People's Bank of China Governor Zhou Xiaochuan,
under pressure from American officials and lawmakers to reduce his country's
record trade surplus, said China plans to further increase flexibility in the
yuan's exchange rate.
"We will continue to follow the three principles of exchange-rate reform and
increase the flexibility of the yuan," Zhou told reporters before entering the
second day of talks between U.S. and Chinese economic leaders in Washington.
China last week increased the amount it lets the yuan move against the dollar
and raised interest rates to cool growth and a swelling trade surplus. U.S.
lawmakers said the steps weren't enough to forestall legislation to punish China
for maintaining what many charge is an artificially cheap yuan to stoke exports.
US Treasury Secretary Henry Paulson spoke with his counterpart Vice Premier
Wu Yi late into the night on May 21 on China's exchange rate, Labor Secretary
Elaine Chao told reporters Tuesday.
The yuan is now allowed to rise or fall 0.5 percent a day compared with a
daily fixing rate against the dollar. The currency closed at 7.6530 Wednesday in
Shanghai, its strongest against the dollar since China abandoned a strict peg in
Paulson said in opening the Strategic Economic Dialogue talks in Washington
Tuesday that Americans are "impatient" and that the negotiations must produce
results that cool "anti-China" sentiment. Wu responded that "politicizing trade
issues would only complicate and seriously damage bilateral trade relations."
China has tried its best in reforming the currency, People's Bank's Zhou told
reporters Wednesday after a meeting between Chinese economic officials and the
House Ways and Means Committee. "I think the current reform of the exchange rate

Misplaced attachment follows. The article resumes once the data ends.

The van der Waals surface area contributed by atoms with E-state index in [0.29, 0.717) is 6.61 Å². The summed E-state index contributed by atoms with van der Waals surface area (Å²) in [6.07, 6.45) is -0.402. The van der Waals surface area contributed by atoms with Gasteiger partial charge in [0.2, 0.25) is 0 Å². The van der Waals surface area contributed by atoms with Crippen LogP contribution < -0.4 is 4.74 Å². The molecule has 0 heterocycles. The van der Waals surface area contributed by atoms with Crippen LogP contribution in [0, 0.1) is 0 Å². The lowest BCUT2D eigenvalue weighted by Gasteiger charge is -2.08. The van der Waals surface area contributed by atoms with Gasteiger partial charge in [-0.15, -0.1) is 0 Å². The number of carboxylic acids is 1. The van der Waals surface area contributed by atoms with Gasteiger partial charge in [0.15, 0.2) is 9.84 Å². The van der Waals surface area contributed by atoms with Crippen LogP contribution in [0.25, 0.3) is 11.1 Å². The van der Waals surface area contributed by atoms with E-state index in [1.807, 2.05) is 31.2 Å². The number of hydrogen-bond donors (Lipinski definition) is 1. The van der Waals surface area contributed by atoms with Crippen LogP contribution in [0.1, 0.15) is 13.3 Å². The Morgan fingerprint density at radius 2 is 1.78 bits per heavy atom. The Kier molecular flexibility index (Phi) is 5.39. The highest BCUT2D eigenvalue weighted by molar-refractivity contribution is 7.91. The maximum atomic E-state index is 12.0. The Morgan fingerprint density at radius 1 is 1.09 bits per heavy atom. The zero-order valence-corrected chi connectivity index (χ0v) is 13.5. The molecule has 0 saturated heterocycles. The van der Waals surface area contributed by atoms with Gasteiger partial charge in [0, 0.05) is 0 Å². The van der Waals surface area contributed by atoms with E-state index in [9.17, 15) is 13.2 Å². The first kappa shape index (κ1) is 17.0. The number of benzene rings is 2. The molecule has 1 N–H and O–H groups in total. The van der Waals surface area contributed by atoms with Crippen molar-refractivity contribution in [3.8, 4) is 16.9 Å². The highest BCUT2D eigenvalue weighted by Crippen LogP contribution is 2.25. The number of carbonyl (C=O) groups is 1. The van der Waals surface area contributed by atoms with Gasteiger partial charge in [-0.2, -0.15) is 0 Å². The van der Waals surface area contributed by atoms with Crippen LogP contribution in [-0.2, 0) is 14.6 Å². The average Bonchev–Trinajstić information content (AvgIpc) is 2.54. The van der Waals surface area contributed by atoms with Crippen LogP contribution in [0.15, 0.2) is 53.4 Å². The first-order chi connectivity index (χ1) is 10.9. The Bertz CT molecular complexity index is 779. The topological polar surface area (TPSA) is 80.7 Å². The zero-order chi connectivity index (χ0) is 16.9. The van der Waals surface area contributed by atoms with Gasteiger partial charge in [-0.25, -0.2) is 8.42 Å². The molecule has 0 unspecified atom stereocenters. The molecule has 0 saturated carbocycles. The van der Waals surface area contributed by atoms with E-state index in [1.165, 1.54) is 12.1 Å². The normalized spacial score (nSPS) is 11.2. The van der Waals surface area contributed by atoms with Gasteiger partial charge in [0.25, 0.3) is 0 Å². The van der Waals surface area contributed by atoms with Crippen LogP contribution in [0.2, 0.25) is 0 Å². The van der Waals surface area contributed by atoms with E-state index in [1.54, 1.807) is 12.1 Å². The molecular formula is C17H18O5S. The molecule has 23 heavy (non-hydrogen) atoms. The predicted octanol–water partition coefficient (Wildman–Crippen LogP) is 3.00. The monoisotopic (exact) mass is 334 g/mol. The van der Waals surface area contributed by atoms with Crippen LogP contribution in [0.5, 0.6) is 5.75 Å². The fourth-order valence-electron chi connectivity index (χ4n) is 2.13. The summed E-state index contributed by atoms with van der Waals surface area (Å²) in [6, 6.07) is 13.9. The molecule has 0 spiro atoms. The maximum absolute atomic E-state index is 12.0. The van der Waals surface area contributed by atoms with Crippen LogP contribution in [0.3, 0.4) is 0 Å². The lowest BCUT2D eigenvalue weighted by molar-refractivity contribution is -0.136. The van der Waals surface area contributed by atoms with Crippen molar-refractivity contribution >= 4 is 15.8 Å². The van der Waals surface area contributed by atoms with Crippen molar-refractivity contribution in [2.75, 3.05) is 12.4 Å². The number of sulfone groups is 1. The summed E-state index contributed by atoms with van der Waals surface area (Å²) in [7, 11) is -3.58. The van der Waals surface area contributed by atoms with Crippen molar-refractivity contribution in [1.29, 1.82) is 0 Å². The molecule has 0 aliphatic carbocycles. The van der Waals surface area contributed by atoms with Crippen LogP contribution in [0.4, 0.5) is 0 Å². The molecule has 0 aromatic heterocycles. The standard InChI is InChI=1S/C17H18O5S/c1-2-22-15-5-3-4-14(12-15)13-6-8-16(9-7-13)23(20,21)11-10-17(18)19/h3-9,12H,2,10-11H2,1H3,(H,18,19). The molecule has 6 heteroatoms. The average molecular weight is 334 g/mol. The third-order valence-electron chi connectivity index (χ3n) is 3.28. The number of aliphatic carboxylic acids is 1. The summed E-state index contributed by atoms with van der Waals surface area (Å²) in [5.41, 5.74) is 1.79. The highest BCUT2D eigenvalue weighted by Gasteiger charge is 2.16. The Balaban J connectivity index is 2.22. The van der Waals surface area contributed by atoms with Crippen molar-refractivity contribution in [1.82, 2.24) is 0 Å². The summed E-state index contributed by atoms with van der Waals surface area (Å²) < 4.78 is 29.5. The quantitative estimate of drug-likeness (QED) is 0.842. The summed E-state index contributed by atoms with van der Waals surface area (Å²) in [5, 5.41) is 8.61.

regime and the flexibility is going well," Zhou said.
Zhou said U.S. lawmakers and Chinese officials agreed Wednesday on the
direction of yuan's reform, while disagreeing on the speed of the change. The
U.S. congressmen "think we can accelerate it, but we think it's already moving
fast enough and we have tried our best," Zhou said.
Chinese Premier Wen Jiabao has outlined three guiding principles for adapting
China's exchange-rate policy: "independent initiative, controllability and
gradualism." The yuan has gained 8.1 percent against the dollar since July 2005,
less than the 12 percent gains in currencies such as the South Korean won and
Zhou admitted Wednesday that his bank is under domestic pressure to slow the
yuan's appreciation. "Domestic exporters and some sectors think we are moving
too fast. They want us to be a little slower," he said.
China's government is concerned about the negative affect a faster yuan move
could bring to low-value domestic manufacturers, exporters and farmers. Yuan
gains between 5 percent and 10 percent will put 3.5 million workers in the
non-farm industries out of jobs, affecting more than 10 million farmers, the
Beijing-based Mirror reported on May 9, citing a report by the Ministry of Labor
and Social Security.
Democratic Representative Sander Levin, of Michigan, who chairs the trade
panel of the House Ways and Means Committee, said the yuan is undervalued by as
much as 40 percent. He said China hasn't used the flexibility in the yuan so far
to let it appreciate sufficiently.
"We want to keep the heat on" China, Levin said in an interview Wednesday.
"We can't wait, they need to act now" to let the yuan climb against the dollar,
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